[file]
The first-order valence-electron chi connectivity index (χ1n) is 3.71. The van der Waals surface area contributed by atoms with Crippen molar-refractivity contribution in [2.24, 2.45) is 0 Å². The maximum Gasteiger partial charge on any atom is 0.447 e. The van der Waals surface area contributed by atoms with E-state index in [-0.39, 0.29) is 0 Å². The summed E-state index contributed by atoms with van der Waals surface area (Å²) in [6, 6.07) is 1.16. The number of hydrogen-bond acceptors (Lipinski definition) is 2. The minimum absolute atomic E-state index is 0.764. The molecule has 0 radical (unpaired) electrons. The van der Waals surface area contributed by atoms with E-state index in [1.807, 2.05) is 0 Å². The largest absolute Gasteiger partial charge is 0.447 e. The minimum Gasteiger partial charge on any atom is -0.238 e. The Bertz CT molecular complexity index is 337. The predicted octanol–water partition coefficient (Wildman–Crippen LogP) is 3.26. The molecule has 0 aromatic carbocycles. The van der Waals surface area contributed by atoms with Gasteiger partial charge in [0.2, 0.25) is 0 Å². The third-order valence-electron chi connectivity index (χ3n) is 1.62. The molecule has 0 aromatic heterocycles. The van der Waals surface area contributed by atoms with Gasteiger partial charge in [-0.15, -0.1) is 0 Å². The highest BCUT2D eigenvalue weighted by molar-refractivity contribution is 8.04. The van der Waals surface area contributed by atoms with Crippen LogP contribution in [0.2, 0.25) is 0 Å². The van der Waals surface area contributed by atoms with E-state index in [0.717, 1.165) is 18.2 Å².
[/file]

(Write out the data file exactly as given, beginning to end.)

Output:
The first-order valence-electron chi connectivity index (χ1n) is 3.71. The van der Waals surface area contributed by atoms with Crippen molar-refractivity contribution in [2.24, 2.45) is 0 Å². The maximum Gasteiger partial charge on any atom is 0.447 e. The van der Waals surface area contributed by atoms with E-state index in [-0.39, 0.29) is 0 Å². The summed E-state index contributed by atoms with van der Waals surface area (Å²) in [6, 6.07) is 1.16. The number of hydrogen-bond acceptors (Lipinski definition) is 2. The minimum absolute atomic E-state index is 0.764. The molecule has 0 radical (unpaired) electrons. The van der Waals surface area contributed by atoms with E-state index in [1.807, 2.05) is 0 Å². The largest absolute Gasteiger partial charge is 0.447 e. The minimum Gasteiger partial charge on any atom is -0.238 e. The Bertz CT molecular complexity index is 337. The predicted octanol–water partition coefficient (Wildman–Crippen LogP) is 3.26. The molecule has 0 aromatic carbocycles. The van der Waals surface area contributed by atoms with Gasteiger partial charge in [0.2, 0.25) is 0 Å². The third-order valence-electron chi connectivity index (χ3n) is 1.62. The molecule has 0 aromatic heterocycles. The van der Waals surface area contributed by atoms with Gasteiger partial charge in [-0.15, -0.1) is 0 Å². The highest BCUT2D eigenvalue weighted by molar-refractivity contribution is 8.04. The van der Waals surface area contributed by atoms with Crippen LogP contribution in [0.2, 0.25) is 0 Å². The van der Waals surface area contributed by atoms with E-state index in [0.717, 1.165) is 18.2 Å².